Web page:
The present invention addresses the problems described above by providing a transflective liquid crystal display device that reduces or prevents display defects, such as after images and spot-like graininess, and that allows wide-viewing-angle display. The present invention further provides a simple and suitable technique to control the tilting directions of liquid crystal molecules in the transmissive display areas, and also to provide a wide-viewing-angle, liquid crystal display device that displays uniformly in both reflective and transmissive displays.

To achieve the above, a liquid crystal display device of an aspect of the present invention is provided with a liquid crystal layer between a pair of substrates, and also with dot regions each having a transmissive display area for transmissive display and a reflective display area for reflective display. The liquid crystal layer includes negative dielectric anisotropy liquid crystals with homeotropic alignment in an initial state. The reflective display area includes light-diffusing means to diffuse reflected light, and the transmissive display area includes a liquid-crystal-contact-surface-roughness-forming device to form irregularities on one of liquid-crystal contact surfaces of the substrates between which the liquid crystal layer is disposed. The light-diffusing device and the liquid-crystal-contact-surface-roughness-forming device are formed of the same material.

The liquid crystal display device of an aspect of the present invention is a transflective liquid crystal display device having liquid crystals in a homeotropic mode, and is particularly subjected to controlling the alignment directions of the liquid crystals in the homeotropic mode when a voltage is applied. Negative anisotropy liquid crystals are generally used in the homeotropic mode, and since the liquid crystal molecules, which are aligned perpendicular to the substrate surface in the initial state, are tilted by applying an electric field, the tilting directions of the molecules cannot be regulated unless they are given a preliminary treatment (given a pretilt alignment). This may disturb the alignment (disclination) and cause a display defect, such as light leakage, thus deteriorating the display properties. For this reason, the control of the alignment directions of the liquid crystal molecules during voltage application is a significant factor when employing liquid crystals in the homeotropic mode.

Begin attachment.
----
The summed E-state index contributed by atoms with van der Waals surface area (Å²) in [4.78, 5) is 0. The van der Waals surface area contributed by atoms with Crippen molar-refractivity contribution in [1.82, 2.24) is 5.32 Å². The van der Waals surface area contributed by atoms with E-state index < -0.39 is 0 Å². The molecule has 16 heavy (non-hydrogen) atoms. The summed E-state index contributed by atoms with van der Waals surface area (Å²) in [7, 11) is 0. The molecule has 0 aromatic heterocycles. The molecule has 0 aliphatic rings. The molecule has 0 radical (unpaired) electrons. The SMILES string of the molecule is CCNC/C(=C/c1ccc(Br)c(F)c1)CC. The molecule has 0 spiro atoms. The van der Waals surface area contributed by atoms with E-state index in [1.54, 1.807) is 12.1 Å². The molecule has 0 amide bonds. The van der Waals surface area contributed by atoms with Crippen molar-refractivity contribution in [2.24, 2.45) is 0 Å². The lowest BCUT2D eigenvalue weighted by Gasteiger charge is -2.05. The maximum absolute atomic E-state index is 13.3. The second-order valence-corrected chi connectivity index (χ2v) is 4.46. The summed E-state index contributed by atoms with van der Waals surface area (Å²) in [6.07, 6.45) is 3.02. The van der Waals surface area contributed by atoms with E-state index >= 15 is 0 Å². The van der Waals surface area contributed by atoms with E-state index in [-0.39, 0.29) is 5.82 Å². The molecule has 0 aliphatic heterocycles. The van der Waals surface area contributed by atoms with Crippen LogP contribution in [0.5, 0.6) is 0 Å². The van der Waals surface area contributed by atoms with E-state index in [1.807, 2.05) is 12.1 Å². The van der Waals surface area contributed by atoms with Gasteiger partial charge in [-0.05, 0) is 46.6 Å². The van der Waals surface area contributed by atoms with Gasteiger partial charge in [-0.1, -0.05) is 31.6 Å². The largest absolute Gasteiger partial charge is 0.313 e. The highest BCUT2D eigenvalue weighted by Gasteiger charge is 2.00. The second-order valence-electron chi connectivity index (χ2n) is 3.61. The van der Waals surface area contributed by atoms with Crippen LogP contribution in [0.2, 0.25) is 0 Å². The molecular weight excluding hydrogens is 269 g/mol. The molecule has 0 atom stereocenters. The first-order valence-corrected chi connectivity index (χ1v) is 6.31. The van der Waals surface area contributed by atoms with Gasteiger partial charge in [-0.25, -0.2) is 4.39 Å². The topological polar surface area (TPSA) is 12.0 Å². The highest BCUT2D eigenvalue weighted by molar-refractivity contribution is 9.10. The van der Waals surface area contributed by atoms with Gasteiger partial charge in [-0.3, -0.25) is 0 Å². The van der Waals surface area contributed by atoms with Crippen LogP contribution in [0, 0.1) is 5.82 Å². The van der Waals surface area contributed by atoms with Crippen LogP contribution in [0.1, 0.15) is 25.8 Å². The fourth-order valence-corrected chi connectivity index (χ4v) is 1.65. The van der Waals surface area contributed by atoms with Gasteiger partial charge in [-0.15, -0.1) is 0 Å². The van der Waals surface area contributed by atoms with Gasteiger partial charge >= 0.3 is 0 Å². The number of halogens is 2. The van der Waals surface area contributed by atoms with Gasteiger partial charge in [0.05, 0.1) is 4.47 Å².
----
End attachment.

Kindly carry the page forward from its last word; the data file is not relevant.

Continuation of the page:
In each transmissive display area of the liquid crystal display device of an aspect of the present invention, one of the liquid-crystal contact surfaces is provided with irregularities that pretilt the liquid crystal molecules, which are given a homeotropic alignment in the initial state. Consequently, the tilting directions of the liquid crystal molecules are regulated or controlled, and disturbed alignment (disclination) is therefore unlikely to occur, thus reducing or preventing a display defect, such as light leakage. Display defects, such as after images and spot-like graininess, are thus reduced or prevented, and a liquid crystal display device with a wide viewing angle is achieved.

Because the liquid-crystal-contact-surface-roughness-forming device in the transmissive display area and the light-diffusing device in the reflective display area are formed of the same material, an additional component is not required for the liquid-crystal-contact-surface-roughness-forming device. The irregularities of the liquid-crystal-contact surface are thus formed simply, reducing the manufacturing cost.

According to an aspect of the present invention, the light-diffusing function achieves good reflective display. Furthermore, because the irregularities on the liquid-crystal contact surface in the transmissive display area are formed using the same material used for the light-diffusing device, a liquid crystal display device with wide-viewing-angle display properties is achieved.

The light-diffusing device and the liquid-crystal-contact-surface-roughness-forming device may be formed of, for example, a single layer. Furthermore, the two may be formed in the same manufacturing process to further enhance the manufacturing efficiency.

According to another aspect of the present invention, a liquid crystal display device includes a liquid crystal layer between a pair of substrates, and dot regions each having a transmissive display area for transmissive display and a reflective display area for reflective display. The liquid crystal layer includes negative dielectric anisotropy liquid crystals with homeotropic alignment in an initial state. The reflective display area and the transmissive display area include a resin layer provided with a predetermined pattern. The resin layer functions as light-diffusing device in the reflective display area for diffusing reflected light, and also functions as liquid-crystal-contact-surface-roughness-forming device, in the transmissive display area, to form irregularities in one of liquid-crystal contact surfaces of the substrates between which the liquid crystal layer is disposed. Like this, the resin layer is formed with a predetermined pattern over the reflective display area and the transmissive display area in the same manufacturing process and may function as the light-diffusing device and the liquid-crystal-contact-surface-roughness-forming device in the two respective areas.